Our bodies are deeply valued in the practice of mindfulness. Yet, outside of this space, we find that neither our bodies nor our voices are valued equally.
As we round out Black History Month, it is important for us to continue to show up, learn, and practice anti-racism, even when there are no videos or mainstream news about violence against Black bodies. History shows us what happens when we become complacent. We know and we see that Black bodies and voices are not valued equally to white bodies and voices.
The videos were partly catalysts for change, but we have seen these images before. There is a long, traumatizing and violent history of witnessing Black bodies in pain or killed. This begs the question: Why do non-Black folks still need to see violence against Black bodies? Can we recognize that violence and fight against Black bodies exists, even when there’s no news or video?
This question partly comes to us from the recent experience of one of our community members, Roque Rodriguez, who experienced a violent attack by a white woman while protesting. His experience getting his story out to the public has been met with obstacles — blocked by the media and the Assistant District Attorney in New York.
Visible violence against the Black community is as old as America. When white slave owners enslaved Black folks, “public black beatings and murders that were meant to serve as object lessons. Rutgers University professor Salamishah Tillet spoke with author and poet, Elizabeth Alexander for Q&A with the New York Times. The punishment of slave X showed the slaves that if they got out of line, it’s you next,” says Elizabeth Alexander. Between the 1800s and 1950s, public lynchings were social events for white folks, sometimes even occurring “on the lawns of courthouses.”
Then when Emmett Till was brutally murdered, his mother decided to let the rest of the nation know what was happening to Black folks. According to Alexander, “it was his mother who said ‘Everybody needed to know.’” The image of Till’s body was published in Jet, a magazine dedicated to the African-American community. Alexander goes on to say,
There’s a whole literature of black, young people in 1955, who saw that picture and said: Something was going on. Everybody was talking about what was in Jet. And how that was such a powerful object lesson in their own vulnerability, how terrifying that was.
Collectively, many of us have seen countless images and videos. From Rodney King to George Floyd — they’ve continued to show us the truth.
Elizabeth Alexander reflects on the difference between informing and bearing witness to the violence against Black folks.
To inform is one thing, to bear witness is another thing. But to just roll the video without a moment that says a life was taken here, a person was dehumanized here in the way that black people have been dehumanized throughout our history? Seeing is important, and helps you understand. But I think the repetition of that image without thought to who’s watching it and how it affects them is something that we could work on a little bit.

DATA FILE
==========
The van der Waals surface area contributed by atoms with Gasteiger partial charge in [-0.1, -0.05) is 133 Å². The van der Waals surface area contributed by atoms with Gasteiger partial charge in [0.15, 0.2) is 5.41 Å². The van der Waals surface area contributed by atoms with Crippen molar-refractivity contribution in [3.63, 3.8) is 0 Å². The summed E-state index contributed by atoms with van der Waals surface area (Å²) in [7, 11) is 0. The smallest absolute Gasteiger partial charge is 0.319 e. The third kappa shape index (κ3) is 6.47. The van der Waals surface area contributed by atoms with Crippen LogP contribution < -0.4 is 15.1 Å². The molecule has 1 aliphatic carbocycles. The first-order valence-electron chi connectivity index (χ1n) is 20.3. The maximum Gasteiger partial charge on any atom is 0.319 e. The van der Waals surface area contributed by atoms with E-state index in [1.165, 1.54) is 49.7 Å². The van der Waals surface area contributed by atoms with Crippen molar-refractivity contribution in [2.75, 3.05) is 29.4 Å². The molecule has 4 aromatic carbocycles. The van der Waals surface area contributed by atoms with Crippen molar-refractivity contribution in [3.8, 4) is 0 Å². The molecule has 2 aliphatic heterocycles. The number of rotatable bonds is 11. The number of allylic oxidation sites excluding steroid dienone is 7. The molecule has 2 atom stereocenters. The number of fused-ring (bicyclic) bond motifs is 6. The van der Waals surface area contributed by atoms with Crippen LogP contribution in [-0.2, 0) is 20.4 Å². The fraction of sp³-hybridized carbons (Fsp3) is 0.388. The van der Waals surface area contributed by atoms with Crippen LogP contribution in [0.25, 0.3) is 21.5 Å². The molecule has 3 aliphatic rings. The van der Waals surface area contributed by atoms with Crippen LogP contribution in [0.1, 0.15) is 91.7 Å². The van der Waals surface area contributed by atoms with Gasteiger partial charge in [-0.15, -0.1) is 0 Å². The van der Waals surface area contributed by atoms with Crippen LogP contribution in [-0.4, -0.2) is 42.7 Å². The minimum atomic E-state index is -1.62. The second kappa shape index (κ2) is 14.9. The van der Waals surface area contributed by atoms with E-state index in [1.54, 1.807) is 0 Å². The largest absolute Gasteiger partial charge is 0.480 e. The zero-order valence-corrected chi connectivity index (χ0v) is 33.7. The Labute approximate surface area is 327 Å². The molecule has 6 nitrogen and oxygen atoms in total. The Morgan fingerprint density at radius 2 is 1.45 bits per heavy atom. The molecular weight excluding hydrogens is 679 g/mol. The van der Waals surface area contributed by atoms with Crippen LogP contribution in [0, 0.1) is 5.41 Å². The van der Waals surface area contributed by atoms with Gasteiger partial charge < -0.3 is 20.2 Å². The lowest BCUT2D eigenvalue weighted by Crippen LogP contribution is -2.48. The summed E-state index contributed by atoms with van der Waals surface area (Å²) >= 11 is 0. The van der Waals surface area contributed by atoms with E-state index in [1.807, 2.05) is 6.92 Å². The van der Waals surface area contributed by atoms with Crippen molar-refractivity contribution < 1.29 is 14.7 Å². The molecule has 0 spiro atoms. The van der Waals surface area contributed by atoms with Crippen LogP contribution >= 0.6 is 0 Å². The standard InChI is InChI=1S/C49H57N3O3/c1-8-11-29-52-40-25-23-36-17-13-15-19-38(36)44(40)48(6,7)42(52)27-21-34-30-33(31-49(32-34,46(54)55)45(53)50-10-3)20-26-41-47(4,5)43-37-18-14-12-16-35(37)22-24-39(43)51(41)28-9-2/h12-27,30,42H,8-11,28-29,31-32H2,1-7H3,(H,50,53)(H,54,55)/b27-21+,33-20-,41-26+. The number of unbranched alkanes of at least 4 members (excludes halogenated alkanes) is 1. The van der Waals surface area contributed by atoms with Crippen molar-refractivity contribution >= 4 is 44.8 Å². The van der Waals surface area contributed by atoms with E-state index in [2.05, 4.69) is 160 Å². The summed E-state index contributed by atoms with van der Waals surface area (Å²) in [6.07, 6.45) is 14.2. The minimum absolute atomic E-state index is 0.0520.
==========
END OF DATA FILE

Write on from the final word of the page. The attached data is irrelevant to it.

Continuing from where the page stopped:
Alexander asks us, especially non-Black folks, to consider not only whether we are bearing witness, but also who is watching with us and how the videos we share effect the bodies and minds of folks around us.
In 2019, A Pew Research Center survey showed that 44% of Black adults “say that what happens to other blacks impacts their own lives a lot.” More Black adults with a bachelor’s degree or higher experience this connection, “58% of whom say that what happens to other black people affects them a lot compared with 49% of those with some college and 33% with a high school diploma or less education.”
According to the Atlantic, this phenomenon is commonly referred to as linked fate, or “the sentiment among blacks that one’s prospects are ultimately tied to the success of the race.”
Whose fates are we sharing when we share videos and images of violence against Black bodies?
As we consider Alexander and the concept of linked fate, as well as the traumatization and dehumanization that occurs when violent images and deaths are shared, we may reflect on mindful action and why believing violence is experienced when there are videos.
We may not be seeing images or videos at the moment of violence against Black bodies, but that does not mean it does not exist. It does not mean that the fight to value every body equally is over. This is why it is important to believe Black folks when they say violence exists, no matter what videos are circulating.
This does not mean we are complicit in silence. By not sharing graphic images and videos, we can hold space for Black joy and healing. We can advocate for and amplify Black experiences, and those who share their stories, with or without images or video — simply because we believe and value them.
Mindfulness reminds us that our voices are as important as our bodies. Our minds are equally important in our practice. When we consider how to take mindful action, we may consider reflecting upon whether the value we put on our stories versus our bodies.
The mind, body and spirit are all connected in mindfulness. We are reminded through our practice that our bodies are valued, yet the fight to be liberated from society’s valuation is not over.
What biases or beliefs do I continue to hold onto? How do they affect Black voices and bodies?
What are three mindfulness-based actions I can take that amplify Black voices and bodies, and advocate against violence?
Am I receiving news of current events? Is my newsfeed diverse?
Am I maintaining my anti-racism practice and continuing to explore my own racism and where it still lies?
How do I value Black bodies? In what ways do I show that I value Black bodies?
Before I share content, am I willing to ask myself who is watching? Can I be honest with myself about why I am sharing this content?